When the people of Prussia were forced to leave by Soviet military occuppation during World War II, some owners were able to walk and ride their Trakehner horses for thousands of kilometers on the Big Trek (of refugees- expellees) to the west. A small number of Trakehner horses survived. East Prussians waited for years to go back to the homeland. When that became impossible during the communist regime and the Iron Curtain and the basic stock rapidly dwindled, they started new breeding farms in Westphalia in Germany beginning in 1957.
This land had been taboo, off limits to all people outside the Soviet Union for 50 years and information was almost non-existent. Under the Soviet Union the town of Trakehnen was named: Yasnaya Polyana or Yasnaja Poliana. Yasnaya Polyana is currently still the name as part of a Russian exclave named Kaliningrad Oblast. The Russians retained the original name meaning "Field", because they used the Slavic equivalent, which is "Polje".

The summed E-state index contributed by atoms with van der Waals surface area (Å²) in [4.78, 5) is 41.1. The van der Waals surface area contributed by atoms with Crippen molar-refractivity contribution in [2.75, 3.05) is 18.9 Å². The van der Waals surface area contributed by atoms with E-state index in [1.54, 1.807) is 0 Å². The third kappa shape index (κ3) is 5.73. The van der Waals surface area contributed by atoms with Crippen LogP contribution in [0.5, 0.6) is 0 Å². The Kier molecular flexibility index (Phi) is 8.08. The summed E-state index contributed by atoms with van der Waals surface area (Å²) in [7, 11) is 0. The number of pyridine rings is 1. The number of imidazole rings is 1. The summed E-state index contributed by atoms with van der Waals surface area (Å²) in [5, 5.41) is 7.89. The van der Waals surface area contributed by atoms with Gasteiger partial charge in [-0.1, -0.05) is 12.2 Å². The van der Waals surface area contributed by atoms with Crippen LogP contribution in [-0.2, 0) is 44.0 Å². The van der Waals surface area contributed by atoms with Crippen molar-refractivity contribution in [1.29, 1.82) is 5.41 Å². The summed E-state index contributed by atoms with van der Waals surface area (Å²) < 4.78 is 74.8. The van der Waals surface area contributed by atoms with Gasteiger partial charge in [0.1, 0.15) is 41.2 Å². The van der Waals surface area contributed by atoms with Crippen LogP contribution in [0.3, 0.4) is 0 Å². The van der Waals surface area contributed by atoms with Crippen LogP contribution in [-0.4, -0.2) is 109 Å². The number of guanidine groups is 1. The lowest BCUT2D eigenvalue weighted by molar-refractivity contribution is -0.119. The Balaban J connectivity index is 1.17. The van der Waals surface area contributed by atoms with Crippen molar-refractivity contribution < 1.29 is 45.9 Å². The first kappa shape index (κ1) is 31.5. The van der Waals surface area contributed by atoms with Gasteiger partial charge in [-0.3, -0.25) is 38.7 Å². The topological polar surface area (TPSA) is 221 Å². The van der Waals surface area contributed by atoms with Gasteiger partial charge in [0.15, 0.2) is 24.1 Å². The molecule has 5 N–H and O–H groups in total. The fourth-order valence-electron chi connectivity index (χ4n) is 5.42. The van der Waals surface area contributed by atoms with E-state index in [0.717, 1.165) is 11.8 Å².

After the fall of the Iron Curtain new beginnings for this devastated land have been started by East Prussians now after 50 years being allowed to go back to the homeland. There they are setting up horse breeding stables for the Trakehner horses in the original location again, together with the Russians now living there.